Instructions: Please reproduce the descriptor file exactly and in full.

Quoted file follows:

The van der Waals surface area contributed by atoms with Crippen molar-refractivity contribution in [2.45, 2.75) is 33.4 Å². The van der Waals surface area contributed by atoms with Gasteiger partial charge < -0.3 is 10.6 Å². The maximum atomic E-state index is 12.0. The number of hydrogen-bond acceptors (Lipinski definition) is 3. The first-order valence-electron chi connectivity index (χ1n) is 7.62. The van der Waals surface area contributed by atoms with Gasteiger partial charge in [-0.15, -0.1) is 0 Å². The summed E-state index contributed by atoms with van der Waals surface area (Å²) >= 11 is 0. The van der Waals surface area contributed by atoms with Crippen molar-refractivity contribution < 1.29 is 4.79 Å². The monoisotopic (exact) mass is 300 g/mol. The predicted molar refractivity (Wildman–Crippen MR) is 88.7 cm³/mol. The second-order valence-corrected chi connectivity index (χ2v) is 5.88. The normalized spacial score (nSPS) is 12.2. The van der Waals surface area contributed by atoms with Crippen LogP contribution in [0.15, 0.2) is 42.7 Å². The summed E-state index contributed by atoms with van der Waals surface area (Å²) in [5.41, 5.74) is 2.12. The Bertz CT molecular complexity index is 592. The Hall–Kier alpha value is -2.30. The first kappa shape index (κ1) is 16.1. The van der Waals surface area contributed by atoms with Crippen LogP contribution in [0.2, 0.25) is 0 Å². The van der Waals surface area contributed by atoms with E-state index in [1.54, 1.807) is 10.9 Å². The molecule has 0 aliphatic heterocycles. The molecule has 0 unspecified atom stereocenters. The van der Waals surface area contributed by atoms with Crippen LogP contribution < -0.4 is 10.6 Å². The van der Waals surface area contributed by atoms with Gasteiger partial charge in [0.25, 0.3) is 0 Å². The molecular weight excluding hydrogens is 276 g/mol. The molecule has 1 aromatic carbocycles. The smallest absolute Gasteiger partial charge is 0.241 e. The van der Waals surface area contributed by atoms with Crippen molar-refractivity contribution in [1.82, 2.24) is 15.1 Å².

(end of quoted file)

The van der Waals surface area contributed by atoms with Crippen molar-refractivity contribution in [2.45, 2.75) is 33.4 Å². The van der Waals surface area contributed by atoms with Gasteiger partial charge < -0.3 is 10.6 Å². The maximum atomic E-state index is 12.0. The number of hydrogen-bond acceptors (Lipinski definition) is 3. The first-order valence-electron chi connectivity index (χ1n) is 7.62. The van der Waals surface area contributed by atoms with Gasteiger partial charge in [-0.15, -0.1) is 0 Å². The summed E-state index contributed by atoms with van der Waals surface area (Å²) >= 11 is 0. The van der Waals surface area contributed by atoms with Crippen molar-refractivity contribution < 1.29 is 4.79 Å². The monoisotopic (exact) mass is 300 g/mol. The predicted molar refractivity (Wildman–Crippen MR) is 88.7 cm³/mol. The second-order valence-corrected chi connectivity index (χ2v) is 5.88. The normalized spacial score (nSPS) is 12.2. The van der Waals surface area contributed by atoms with Crippen LogP contribution in [0.15, 0.2) is 42.7 Å². The summed E-state index contributed by atoms with van der Waals surface area (Å²) in [5.41, 5.74) is 2.12. The Bertz CT molecular complexity index is 592. The Hall–Kier alpha value is -2.30. The first kappa shape index (κ1) is 16.1. The van der Waals surface area contributed by atoms with Crippen LogP contribution in [0.2, 0.25) is 0 Å². The van der Waals surface area contributed by atoms with E-state index in [1.54, 1.807) is 10.9 Å². The molecule has 0 aliphatic heterocycles. The molecule has 0 unspecified atom stereocenters. The van der Waals surface area contributed by atoms with Crippen LogP contribution < -0.4 is 10.6 Å². The van der Waals surface area contributed by atoms with Gasteiger partial charge in [0.25, 0.3) is 0 Å². The molecular weight excluding hydrogens is 276 g/mol. The molecule has 1 aromatic carbocycles. The smallest absolute Gasteiger partial charge is 0.241 e. The van der Waals surface area contributed by atoms with Crippen molar-refractivity contribution in [1.82, 2.24) is 15.1 Å².